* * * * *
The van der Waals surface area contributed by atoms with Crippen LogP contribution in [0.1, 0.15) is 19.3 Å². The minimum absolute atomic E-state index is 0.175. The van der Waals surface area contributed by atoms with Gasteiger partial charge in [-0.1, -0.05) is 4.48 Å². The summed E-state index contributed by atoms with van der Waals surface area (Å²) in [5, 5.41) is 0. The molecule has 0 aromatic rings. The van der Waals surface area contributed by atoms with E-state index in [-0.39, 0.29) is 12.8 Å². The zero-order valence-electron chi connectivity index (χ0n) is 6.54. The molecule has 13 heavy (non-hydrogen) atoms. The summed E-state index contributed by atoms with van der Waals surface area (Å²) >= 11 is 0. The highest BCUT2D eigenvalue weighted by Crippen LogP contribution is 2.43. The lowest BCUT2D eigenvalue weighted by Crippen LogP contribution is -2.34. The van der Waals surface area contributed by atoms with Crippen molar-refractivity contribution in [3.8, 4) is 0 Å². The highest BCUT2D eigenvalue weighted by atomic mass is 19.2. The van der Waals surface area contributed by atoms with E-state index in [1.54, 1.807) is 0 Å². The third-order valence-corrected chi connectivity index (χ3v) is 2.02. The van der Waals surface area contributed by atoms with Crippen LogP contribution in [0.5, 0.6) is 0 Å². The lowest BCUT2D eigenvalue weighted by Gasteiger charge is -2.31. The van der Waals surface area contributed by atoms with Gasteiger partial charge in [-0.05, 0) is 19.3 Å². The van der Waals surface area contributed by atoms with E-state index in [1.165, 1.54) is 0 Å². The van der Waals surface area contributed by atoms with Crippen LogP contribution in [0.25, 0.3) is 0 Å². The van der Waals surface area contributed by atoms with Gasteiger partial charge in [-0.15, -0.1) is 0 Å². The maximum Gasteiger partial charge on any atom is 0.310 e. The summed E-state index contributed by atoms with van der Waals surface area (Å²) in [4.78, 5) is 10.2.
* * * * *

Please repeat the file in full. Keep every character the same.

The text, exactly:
The van der Waals surface area contributed by atoms with Crippen LogP contribution in [0.1, 0.15) is 19.3 Å². The minimum absolute atomic E-state index is 0.175. The van der Waals surface area contributed by atoms with Gasteiger partial charge in [-0.1, -0.05) is 4.48 Å². The summed E-state index contributed by atoms with van der Waals surface area (Å²) in [5, 5.41) is 0. The molecule has 0 aromatic rings. The van der Waals surface area contributed by atoms with E-state index in [-0.39, 0.29) is 12.8 Å². The zero-order valence-electron chi connectivity index (χ0n) is 6.54. The molecule has 13 heavy (non-hydrogen) atoms. The summed E-state index contributed by atoms with van der Waals surface area (Å²) >= 11 is 0. The highest BCUT2D eigenvalue weighted by Crippen LogP contribution is 2.43. The lowest BCUT2D eigenvalue weighted by Crippen LogP contribution is -2.34. The van der Waals surface area contributed by atoms with Crippen molar-refractivity contribution in [3.8, 4) is 0 Å². The highest BCUT2D eigenvalue weighted by atomic mass is 19.2. The van der Waals surface area contributed by atoms with E-state index in [1.54, 1.807) is 0 Å². The third-order valence-corrected chi connectivity index (χ3v) is 2.02. The van der Waals surface area contributed by atoms with Crippen LogP contribution in [0.5, 0.6) is 0 Å². The lowest BCUT2D eigenvalue weighted by Gasteiger charge is -2.31. The van der Waals surface area contributed by atoms with Gasteiger partial charge in [-0.05, 0) is 19.3 Å². The van der Waals surface area contributed by atoms with E-state index in [1.165, 1.54) is 0 Å². The van der Waals surface area contributed by atoms with Crippen LogP contribution in [0.25, 0.3) is 0 Å². The van der Waals surface area contributed by atoms with Gasteiger partial charge in [-0.15, -0.1) is 0 Å². The maximum Gasteiger partial charge on any atom is 0.310 e. The summed E-state index contributed by atoms with van der Waals surface area (Å²) in [4.78, 5) is 10.2.